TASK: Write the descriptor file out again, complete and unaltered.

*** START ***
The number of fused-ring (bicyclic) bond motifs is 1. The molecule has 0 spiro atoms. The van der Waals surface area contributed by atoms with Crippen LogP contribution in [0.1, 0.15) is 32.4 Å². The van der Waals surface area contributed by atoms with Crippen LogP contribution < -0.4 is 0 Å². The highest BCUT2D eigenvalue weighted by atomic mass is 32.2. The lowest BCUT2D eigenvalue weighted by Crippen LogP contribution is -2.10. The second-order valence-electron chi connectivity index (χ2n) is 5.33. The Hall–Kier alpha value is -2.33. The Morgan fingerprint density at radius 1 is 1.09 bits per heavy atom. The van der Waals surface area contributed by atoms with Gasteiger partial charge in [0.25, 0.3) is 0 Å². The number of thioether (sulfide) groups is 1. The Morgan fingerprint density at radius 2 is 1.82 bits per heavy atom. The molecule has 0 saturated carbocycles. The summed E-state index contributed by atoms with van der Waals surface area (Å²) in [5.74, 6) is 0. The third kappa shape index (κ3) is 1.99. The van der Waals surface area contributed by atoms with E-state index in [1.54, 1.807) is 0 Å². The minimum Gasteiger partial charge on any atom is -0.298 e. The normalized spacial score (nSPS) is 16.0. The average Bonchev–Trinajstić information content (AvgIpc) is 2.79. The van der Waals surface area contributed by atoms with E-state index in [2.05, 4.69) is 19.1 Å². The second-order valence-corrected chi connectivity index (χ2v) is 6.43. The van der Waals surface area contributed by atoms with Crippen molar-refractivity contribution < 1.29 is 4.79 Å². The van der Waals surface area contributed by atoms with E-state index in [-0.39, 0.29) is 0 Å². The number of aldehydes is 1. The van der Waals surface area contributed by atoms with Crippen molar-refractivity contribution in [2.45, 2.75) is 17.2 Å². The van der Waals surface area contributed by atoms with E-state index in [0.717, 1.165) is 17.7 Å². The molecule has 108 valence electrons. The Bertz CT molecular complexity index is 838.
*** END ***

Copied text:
The number of fused-ring (bicyclic) bond motifs is 1. The molecule has 0 spiro atoms. The van der Waals surface area contributed by atoms with Crippen LogP contribution in [0.1, 0.15) is 32.4 Å². The van der Waals surface area contributed by atoms with Crippen LogP contribution < -0.4 is 0 Å². The highest BCUT2D eigenvalue weighted by atomic mass is 32.2. The lowest BCUT2D eigenvalue weighted by Crippen LogP contribution is -2.10. The second-order valence-electron chi connectivity index (χ2n) is 5.33. The Hall–Kier alpha value is -2.33. The Morgan fingerprint density at radius 1 is 1.09 bits per heavy atom. The van der Waals surface area contributed by atoms with Gasteiger partial charge in [0.25, 0.3) is 0 Å². The number of thioether (sulfide) groups is 1. The Morgan fingerprint density at radius 2 is 1.82 bits per heavy atom. The molecule has 0 saturated carbocycles. The summed E-state index contributed by atoms with van der Waals surface area (Å²) in [5.74, 6) is 0. The third kappa shape index (κ3) is 1.99. The van der Waals surface area contributed by atoms with E-state index in [1.54, 1.807) is 0 Å². The minimum Gasteiger partial charge on any atom is -0.298 e. The normalized spacial score (nSPS) is 16.0. The average Bonchev–Trinajstić information content (AvgIpc) is 2.79. The van der Waals surface area contributed by atoms with E-state index in [2.05, 4.69) is 19.1 Å². The second-order valence-corrected chi connectivity index (χ2v) is 6.43. The van der Waals surface area contributed by atoms with Crippen molar-refractivity contribution < 1.29 is 4.79 Å². The van der Waals surface area contributed by atoms with E-state index in [-0.39, 0.29) is 0 Å². The number of aldehydes is 1. The van der Waals surface area contributed by atoms with Crippen molar-refractivity contribution in [2.45, 2.75) is 17.2 Å². The van der Waals surface area contributed by atoms with E-state index in [0.717, 1.165) is 17.7 Å². The molecule has 108 valence electrons. The Bertz CT molecular complexity index is 838.